When most people think of workplace ergonomics, they think of the office worker who sits 8 hours a day in front of a computer. And as studies show, ergonomics is very important in this type of office setting, both for reducing strain and improving productivity. While the 9-5 office worker is the poster child for the importance of ergonomics, what about those on their feet most of the day? And what about their customers?
The way health care is delivered in hospitals is changing. Yet every medical center must still meet the same standards of exceptional care.
Distributors and dealers of ergonomic products and office furniture often look for proof that what they buy backs up its claims. They want their own customers to have that level of trust, too.
Anyone who’s spent an extended time sitting at a computer, whether for school or work, has probably experienced some form of strain. What once was the exception is now the norm -- desk jobs are more common than ever, and so are the related health risks.
When it comes to ergonomics and computer screens, it’s all in how you look at it. One thing is beyond dispute: If you want an ergonomic desk setup at the office or in a university setting, there’s definitely a right way and a wrong way to do it.
The importance of office furniture in terms of workplace posture and ergonomics is becoming more apparent than ever.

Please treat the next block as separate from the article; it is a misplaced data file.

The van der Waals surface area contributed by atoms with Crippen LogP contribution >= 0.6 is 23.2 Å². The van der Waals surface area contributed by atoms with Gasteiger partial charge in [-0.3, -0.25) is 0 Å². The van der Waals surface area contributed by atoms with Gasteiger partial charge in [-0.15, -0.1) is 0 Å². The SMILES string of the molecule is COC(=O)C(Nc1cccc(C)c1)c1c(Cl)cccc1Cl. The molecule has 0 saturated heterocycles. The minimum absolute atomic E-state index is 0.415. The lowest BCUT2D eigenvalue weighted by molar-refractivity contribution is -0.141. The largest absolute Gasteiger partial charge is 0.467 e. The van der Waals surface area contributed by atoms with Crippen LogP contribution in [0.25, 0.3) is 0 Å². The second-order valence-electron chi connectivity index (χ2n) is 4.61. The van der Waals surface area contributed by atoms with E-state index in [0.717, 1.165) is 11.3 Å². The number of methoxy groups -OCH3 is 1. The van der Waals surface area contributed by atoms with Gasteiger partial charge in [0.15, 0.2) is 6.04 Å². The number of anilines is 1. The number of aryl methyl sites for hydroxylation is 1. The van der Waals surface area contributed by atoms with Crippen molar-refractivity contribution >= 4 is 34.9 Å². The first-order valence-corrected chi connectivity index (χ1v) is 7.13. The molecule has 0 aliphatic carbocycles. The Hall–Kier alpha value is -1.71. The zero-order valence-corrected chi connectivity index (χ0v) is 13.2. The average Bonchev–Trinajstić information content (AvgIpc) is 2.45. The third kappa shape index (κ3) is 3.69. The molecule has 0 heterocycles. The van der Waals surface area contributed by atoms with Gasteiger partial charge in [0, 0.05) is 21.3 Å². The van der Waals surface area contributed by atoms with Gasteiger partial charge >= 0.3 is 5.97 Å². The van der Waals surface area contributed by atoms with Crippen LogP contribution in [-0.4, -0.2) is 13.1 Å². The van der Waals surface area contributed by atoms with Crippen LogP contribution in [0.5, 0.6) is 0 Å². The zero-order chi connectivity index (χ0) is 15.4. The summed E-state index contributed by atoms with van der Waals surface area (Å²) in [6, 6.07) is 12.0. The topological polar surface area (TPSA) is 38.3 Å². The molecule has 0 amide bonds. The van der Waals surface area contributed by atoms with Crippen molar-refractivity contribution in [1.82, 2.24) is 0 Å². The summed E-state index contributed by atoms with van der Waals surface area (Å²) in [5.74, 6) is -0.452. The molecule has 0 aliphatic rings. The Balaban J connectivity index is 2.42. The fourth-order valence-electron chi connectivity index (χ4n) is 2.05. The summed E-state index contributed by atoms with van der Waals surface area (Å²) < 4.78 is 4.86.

Modern product design is heavily influenced by motion control. Many of today’s flashy or high-end products take advantage of innovative hinge mechanism design to stand out from the crowd.
So you’ve read up on the benefits of ergonomic office products. You’ve heard rave reviews about the top ergonomic office chairs, ergonomic computer solutions (i.e. advanced keyboard mechanisms and adjustable monitor arms), and desktop components for training desks.
The user experience for a product with a heavy lid or cover can range from awkward to annoying to downright dangerous.
Picture holding an industrial toolbox lid in place while reaching in one-handed, maybe twisting your back in the process. Or what if it comes down suddenly when your arm or fingers are in the way? The bruises won't be pretty, and the damage might be much worse.
This is why many designers add gas spring lid supports to their lid design. Others lean toward using counterbalance spring mechanisms or other mechanical spring solutions.